# Can I derive the odds for a binary variable in this way?

I hope you don't mind it is a little bit long. Actually it is not very complicated derivation.

Suppose $X\sim B(n, p)$, $Y \sim B(m, q)$, and 0 < p, q < 1. Both X and Y are either 0 or 1.

$p = \mathrm{P}(X=1|Y=1)$ and $q = \mathrm{P}(X=1|Y=0)$

According to Bayes theorem, I derive below equation, I label it as equation (1)

\begin{equation} \begin{split} log \frac{\mathrm{P}(Y=1|X)}{\mathrm{P}(Y=0|X)} &= log \frac{\mathrm{P}(X|Y=1)\mathrm{P}(Y=1)}{\mathrm{P}(X|(Y=0)\mathrm{P}(Y=0)} \\&=log \frac{\mathrm{P}(X|Y=1)}{\mathrm{P}(X|(Y=0)}+log\frac{\mathrm{P}(Y=1)}{\mathrm{P}(Y=0)} \end{split} \end{equation}

I represent $\mathrm{P}(X|Y=1)$ as $\mathrm{P}(X|Y=1) = X(\mathrm{P}(X=1|Y=1)) + (1-X)\left(1-\mathrm{P}\left(X=1|Y=1\right)\right)$ (formula 1)

Reasoning 1:

My reasoning about the formula 1 is that, since X is either 0 or 1, so when X=1, $\mathrm{P}(X|Y=1) = X(\mathrm{P}(X=1|Y=1))$, and when X=0, $\mathrm{P}(X|Y=1) = (1-X)(1-\mathrm{P}(X=1|Y=1))$. combining this two situation, I obtained $\mathrm{P}(X|Y=1) = X(\mathrm{P}(X=1|Y=1)) + (1-X)\left(1-\mathrm{P}\left(X=1|Y=1\right)\right)$. Whether my reasoning in this step is problematic or not?

If this step is correct, then with the same reasoning I obtained $\mathrm{P}(X|Y=0) = X(\mathrm{P}(X=1|Y=0)) + (1-X)\left(1-\mathrm{P}\left(X=1|Y=0\right)\right)$ (formula 2)

Recall equation (1), I substitute the formulas 1 and 2 in the equation (1), it gives,

\begin{equation} \begin{split} log \frac{\mathrm{P}(Y=1|X)}{\mathrm{P}(Y=0|X)} &= log \frac{\mathrm{P}(X|Y=1)\mathrm{P}(Y=1)}{\mathrm{P}(X|(Y=0)\mathrm{P}(Y=0)} \\&=log \frac{\mathrm{P}(X|Y=1)}{\mathrm{P}(X|(Y=0)}+log\frac{\mathrm{P}(Y=1)}{\mathrm{P}(Y=0)} \\&= log\frac{X(\mathrm{P}(X=1|Y=1)) + (1-X)\left(1-\mathrm{P}\left(X=1|Y=1\right)\right)}{X(\mathrm{P}(X=1|Y=0)) + (1-X)\left(1-\mathrm{P}\left(X=1|Y=0\right)\right)}+log\frac{\mathrm{P}(Y=1)}{\mathrm{P}(Y=0)} \end{split} \end{equation}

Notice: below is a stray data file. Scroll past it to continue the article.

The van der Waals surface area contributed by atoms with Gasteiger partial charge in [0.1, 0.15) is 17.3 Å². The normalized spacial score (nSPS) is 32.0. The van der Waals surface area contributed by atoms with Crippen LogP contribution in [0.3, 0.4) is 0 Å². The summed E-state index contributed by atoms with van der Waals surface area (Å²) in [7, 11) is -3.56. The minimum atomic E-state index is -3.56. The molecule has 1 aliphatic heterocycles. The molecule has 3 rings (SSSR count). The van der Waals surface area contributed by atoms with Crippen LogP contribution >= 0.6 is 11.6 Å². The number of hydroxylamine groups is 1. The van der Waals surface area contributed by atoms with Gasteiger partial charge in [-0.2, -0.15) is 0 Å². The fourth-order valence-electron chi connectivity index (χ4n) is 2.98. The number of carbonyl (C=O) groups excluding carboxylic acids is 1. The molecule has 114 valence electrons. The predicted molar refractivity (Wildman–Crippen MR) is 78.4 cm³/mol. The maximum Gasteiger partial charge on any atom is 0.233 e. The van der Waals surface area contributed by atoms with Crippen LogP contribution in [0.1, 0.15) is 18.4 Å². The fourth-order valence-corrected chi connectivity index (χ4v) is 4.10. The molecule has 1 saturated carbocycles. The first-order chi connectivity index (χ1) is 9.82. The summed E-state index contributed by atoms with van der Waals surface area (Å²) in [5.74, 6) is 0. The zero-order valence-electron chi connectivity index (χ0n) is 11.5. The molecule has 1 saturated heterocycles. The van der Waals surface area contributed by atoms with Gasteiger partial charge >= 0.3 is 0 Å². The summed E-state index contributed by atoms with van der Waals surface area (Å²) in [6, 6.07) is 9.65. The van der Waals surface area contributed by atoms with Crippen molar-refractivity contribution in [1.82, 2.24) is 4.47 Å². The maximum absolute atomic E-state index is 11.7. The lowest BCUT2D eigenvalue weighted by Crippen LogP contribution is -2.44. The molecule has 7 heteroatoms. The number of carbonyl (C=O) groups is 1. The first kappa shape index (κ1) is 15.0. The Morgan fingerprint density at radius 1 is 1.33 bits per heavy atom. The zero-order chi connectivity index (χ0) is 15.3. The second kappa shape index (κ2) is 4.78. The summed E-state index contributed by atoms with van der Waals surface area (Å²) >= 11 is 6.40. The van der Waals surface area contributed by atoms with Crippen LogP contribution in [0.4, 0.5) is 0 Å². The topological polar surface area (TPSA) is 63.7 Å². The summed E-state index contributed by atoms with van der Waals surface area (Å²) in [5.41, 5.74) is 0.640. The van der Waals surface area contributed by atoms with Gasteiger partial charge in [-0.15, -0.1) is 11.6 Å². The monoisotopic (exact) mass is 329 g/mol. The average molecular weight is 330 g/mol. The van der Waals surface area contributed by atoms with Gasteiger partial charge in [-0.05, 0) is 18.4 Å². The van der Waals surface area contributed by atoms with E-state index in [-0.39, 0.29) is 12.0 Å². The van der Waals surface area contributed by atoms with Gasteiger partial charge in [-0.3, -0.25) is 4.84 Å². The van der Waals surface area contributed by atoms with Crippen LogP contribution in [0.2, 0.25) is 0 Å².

Recall $p = \mathrm{P}(X=1|Y=1)$ and $q = \mathrm{P}(X=1|Y=0)$, equation (1) could be represent as \begin{equation} \begin{split} log \frac{\mathrm{P}(Y=1|X)}{\mathrm{P}(Y=0|X)} &= log\frac{Xp + (1-X)\left(1-p\right)}{Xq + (1-X)\left(1-q\right)}+log\frac{\mathrm{P}(Y=1)}{\mathrm{P}(Y=0)} \end{split} \end{equation}

Reasoning 2:

For the expression $log\frac{Xp + (1-X)\left(1-p\right)}{Xq + (1-X)\left(1-q\right)}$, if X =1 , it equals to $log\frac{p }{q }$, if X =0, it equals to $log\frac{1-p }{1-q }$, so the expression $log\frac{Xp + (1-X)\left(1-p\right)}{Xq + (1-X)\left(1-q\right)}$ could be represented as $log\frac{Xp + (1-X)\left(1-p\right)}{Xq + (1-X)\left(1-q\right)} = X log\frac{p }{q } + (1-X)(log\frac{1-p }{1-q }) = X (log\frac{p }{q } -log\frac{1-p }{1-q }) + log\frac{1-p }{1-q }$. Is my reasoning in the step correct? Can I derive this expression in this way?

Finally, if my above dervation is correct, equation (1) could be represent as: \begin{equation} \begin{split} log \frac{\mathrm{P}(Y=1|X)}{\mathrm{P}(Y=0|X)} &= X (log\frac{p }{q } -log\frac{1-p }{1-q }) + log\frac{1-p }{1-q }+log\frac{\mathrm{P}(Y=1)}{\mathrm{P}(Y=0)} \\&= X (log\frac{p(1-q) }{(1-p)q }) + log\frac{(1-p)\mathrm{P}(Y=1)}{(1-q)\mathrm{P}(Y=0) } \end{split} \end{equation}

I am a little bit uncertain for two part of reasoning. It looks reasonable, but not very rigorous, so I want to ask for some advices. My question have been labelled in boldface. Could somebody help to check for me? Can I derive in this way when the variable is binary.

Your reasoning looks correct as long as $X,Y$ are Bernoulli random variables, and not generally Binomial as aluded to in the opening line.
To be strict, you should be using indicator random variables, $\mathbf 1_{X=1}$, $\mathbf 1_{X=0}$ rather that $X$ itself.   However, that is a technicality when indeed $~X=\mathbf 1_{X=1}~$ and $~(1-X) = \mathbf 1_{X=0}~$.